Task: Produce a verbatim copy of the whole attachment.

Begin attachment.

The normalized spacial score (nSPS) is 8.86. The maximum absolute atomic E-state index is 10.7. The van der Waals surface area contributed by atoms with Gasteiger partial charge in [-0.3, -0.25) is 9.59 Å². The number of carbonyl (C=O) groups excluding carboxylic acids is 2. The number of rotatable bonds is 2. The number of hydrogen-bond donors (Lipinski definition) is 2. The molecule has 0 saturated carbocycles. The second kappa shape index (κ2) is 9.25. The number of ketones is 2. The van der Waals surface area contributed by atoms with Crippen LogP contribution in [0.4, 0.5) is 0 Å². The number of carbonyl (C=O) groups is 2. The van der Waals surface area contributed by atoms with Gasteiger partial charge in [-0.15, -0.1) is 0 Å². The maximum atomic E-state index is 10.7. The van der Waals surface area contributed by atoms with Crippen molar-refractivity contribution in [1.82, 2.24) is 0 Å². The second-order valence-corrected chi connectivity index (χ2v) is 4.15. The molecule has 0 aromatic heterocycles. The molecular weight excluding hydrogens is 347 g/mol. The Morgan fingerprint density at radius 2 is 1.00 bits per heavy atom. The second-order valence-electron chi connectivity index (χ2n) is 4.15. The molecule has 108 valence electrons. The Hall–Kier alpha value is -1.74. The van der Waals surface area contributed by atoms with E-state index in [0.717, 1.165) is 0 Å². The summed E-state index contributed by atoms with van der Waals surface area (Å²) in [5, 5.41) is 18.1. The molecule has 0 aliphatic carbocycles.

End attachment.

The normalized spacial score (nSPS) is 8.86. The maximum absolute atomic E-state index is 10.7. The van der Waals surface area contributed by atoms with Gasteiger partial charge in [-0.3, -0.25) is 9.59 Å². The number of carbonyl (C=O) groups excluding carboxylic acids is 2. The number of rotatable bonds is 2. The number of hydrogen-bond donors (Lipinski definition) is 2. The molecule has 0 saturated carbocycles. The second kappa shape index (κ2) is 9.25. The number of ketones is 2. The van der Waals surface area contributed by atoms with Crippen LogP contribution in [0.4, 0.5) is 0 Å². The number of carbonyl (C=O) groups is 2. The van der Waals surface area contributed by atoms with Gasteiger partial charge in [-0.15, -0.1) is 0 Å². The maximum atomic E-state index is 10.7. The van der Waals surface area contributed by atoms with Crippen molar-refractivity contribution in [1.82, 2.24) is 0 Å². The second-order valence-corrected chi connectivity index (χ2v) is 4.15. The molecule has 0 aromatic heterocycles. The molecular weight excluding hydrogens is 347 g/mol. The Morgan fingerprint density at radius 2 is 1.00 bits per heavy atom. The second-order valence-electron chi connectivity index (χ2n) is 4.15. The molecule has 108 valence electrons. The Hall–Kier alpha value is -1.74. The van der Waals surface area contributed by atoms with E-state index in [0.717, 1.165) is 0 Å². The summed E-state index contributed by atoms with van der Waals surface area (Å²) in [5, 5.41) is 18.1. The molecule has 0 aliphatic carbocycles.